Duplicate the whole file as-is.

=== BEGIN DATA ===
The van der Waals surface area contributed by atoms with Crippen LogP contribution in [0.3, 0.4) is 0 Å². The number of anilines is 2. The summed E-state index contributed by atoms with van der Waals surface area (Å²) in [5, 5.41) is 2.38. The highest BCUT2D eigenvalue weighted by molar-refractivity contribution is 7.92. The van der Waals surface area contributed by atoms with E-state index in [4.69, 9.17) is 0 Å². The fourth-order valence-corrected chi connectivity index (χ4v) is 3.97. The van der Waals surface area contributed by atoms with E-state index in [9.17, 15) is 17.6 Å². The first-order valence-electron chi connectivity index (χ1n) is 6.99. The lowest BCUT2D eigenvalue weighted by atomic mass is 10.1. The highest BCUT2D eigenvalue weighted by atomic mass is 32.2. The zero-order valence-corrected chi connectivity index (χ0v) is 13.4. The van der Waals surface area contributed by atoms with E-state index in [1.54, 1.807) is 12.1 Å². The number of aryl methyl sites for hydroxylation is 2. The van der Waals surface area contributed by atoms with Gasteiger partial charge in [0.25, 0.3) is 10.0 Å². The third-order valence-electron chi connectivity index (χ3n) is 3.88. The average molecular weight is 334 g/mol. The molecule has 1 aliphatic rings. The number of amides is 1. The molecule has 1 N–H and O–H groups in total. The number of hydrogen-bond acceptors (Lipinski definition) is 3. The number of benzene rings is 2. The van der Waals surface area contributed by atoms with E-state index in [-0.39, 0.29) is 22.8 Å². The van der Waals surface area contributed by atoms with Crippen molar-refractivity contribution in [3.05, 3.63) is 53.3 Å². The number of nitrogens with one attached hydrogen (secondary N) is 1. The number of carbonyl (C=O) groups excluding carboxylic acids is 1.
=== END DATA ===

The van der Waals surface area contributed by atoms with Crippen LogP contribution in [0.3, 0.4) is 0 Å². The number of anilines is 2. The summed E-state index contributed by atoms with van der Waals surface area (Å²) in [5, 5.41) is 2.38. The highest BCUT2D eigenvalue weighted by molar-refractivity contribution is 7.92. The van der Waals surface area contributed by atoms with E-state index in [4.69, 9.17) is 0 Å². The fourth-order valence-corrected chi connectivity index (χ4v) is 3.97. The van der Waals surface area contributed by atoms with E-state index in [9.17, 15) is 17.6 Å². The first-order valence-electron chi connectivity index (χ1n) is 6.99. The lowest BCUT2D eigenvalue weighted by atomic mass is 10.1. The highest BCUT2D eigenvalue weighted by atomic mass is 32.2. The zero-order valence-corrected chi connectivity index (χ0v) is 13.4. The van der Waals surface area contributed by atoms with E-state index in [1.54, 1.807) is 12.1 Å². The number of aryl methyl sites for hydroxylation is 2. The van der Waals surface area contributed by atoms with Gasteiger partial charge in [0.25, 0.3) is 10.0 Å². The third-order valence-electron chi connectivity index (χ3n) is 3.88. The average molecular weight is 334 g/mol. The molecule has 1 aliphatic rings. The number of amides is 1. The molecule has 1 N–H and O–H groups in total. The number of hydrogen-bond acceptors (Lipinski definition) is 3. The number of benzene rings is 2. The van der Waals surface area contributed by atoms with E-state index in [-0.39, 0.29) is 22.8 Å². The van der Waals surface area contributed by atoms with Crippen molar-refractivity contribution in [3.05, 3.63) is 53.3 Å². The number of nitrogens with one attached hydrogen (secondary N) is 1. The number of carbonyl (C=O) groups excluding carboxylic acids is 1.